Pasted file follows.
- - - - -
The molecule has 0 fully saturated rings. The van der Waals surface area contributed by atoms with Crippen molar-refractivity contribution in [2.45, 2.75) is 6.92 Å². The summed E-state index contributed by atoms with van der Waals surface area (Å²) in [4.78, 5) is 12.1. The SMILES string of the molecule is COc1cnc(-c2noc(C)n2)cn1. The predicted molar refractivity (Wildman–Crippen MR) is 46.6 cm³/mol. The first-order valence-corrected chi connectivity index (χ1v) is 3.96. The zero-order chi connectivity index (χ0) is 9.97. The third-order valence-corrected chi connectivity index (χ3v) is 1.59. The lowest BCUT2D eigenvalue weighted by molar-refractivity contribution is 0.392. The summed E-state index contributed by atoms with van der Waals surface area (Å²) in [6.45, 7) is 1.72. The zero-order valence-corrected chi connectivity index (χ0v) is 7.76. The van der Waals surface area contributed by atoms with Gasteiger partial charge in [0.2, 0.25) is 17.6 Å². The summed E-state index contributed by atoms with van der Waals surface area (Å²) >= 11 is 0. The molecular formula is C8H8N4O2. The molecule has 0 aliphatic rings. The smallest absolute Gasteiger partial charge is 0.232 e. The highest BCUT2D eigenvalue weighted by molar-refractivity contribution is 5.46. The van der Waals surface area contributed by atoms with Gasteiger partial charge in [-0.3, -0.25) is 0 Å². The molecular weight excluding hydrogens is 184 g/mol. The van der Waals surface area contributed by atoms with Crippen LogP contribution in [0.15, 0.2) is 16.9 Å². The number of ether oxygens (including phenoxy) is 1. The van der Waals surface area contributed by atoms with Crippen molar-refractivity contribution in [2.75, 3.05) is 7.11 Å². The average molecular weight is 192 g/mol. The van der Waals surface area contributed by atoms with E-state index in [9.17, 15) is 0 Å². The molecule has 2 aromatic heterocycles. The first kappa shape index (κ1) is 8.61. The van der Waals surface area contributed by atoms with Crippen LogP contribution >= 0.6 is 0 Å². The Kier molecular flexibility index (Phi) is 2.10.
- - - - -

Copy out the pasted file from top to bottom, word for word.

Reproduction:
The molecule has 0 fully saturated rings. The van der Waals surface area contributed by atoms with Crippen molar-refractivity contribution in [2.45, 2.75) is 6.92 Å². The summed E-state index contributed by atoms with van der Waals surface area (Å²) in [4.78, 5) is 12.1. The SMILES string of the molecule is COc1cnc(-c2noc(C)n2)cn1. The predicted molar refractivity (Wildman–Crippen MR) is 46.6 cm³/mol. The first-order valence-corrected chi connectivity index (χ1v) is 3.96. The zero-order chi connectivity index (χ0) is 9.97. The third-order valence-corrected chi connectivity index (χ3v) is 1.59. The lowest BCUT2D eigenvalue weighted by molar-refractivity contribution is 0.392. The summed E-state index contributed by atoms with van der Waals surface area (Å²) in [6.45, 7) is 1.72. The zero-order valence-corrected chi connectivity index (χ0v) is 7.76. The van der Waals surface area contributed by atoms with Gasteiger partial charge in [0.2, 0.25) is 17.6 Å². The summed E-state index contributed by atoms with van der Waals surface area (Å²) >= 11 is 0. The molecular formula is C8H8N4O2. The molecule has 0 aliphatic rings. The smallest absolute Gasteiger partial charge is 0.232 e. The highest BCUT2D eigenvalue weighted by molar-refractivity contribution is 5.46. The van der Waals surface area contributed by atoms with Gasteiger partial charge in [-0.3, -0.25) is 0 Å². The molecular weight excluding hydrogens is 184 g/mol. The van der Waals surface area contributed by atoms with Crippen LogP contribution in [0.15, 0.2) is 16.9 Å². The number of ether oxygens (including phenoxy) is 1. The van der Waals surface area contributed by atoms with Crippen molar-refractivity contribution in [2.75, 3.05) is 7.11 Å². The average molecular weight is 192 g/mol. The van der Waals surface area contributed by atoms with E-state index in [9.17, 15) is 0 Å². The molecule has 2 aromatic heterocycles. The first kappa shape index (κ1) is 8.61. The van der Waals surface area contributed by atoms with Crippen LogP contribution >= 0.6 is 0 Å². The Kier molecular flexibility index (Phi) is 2.10.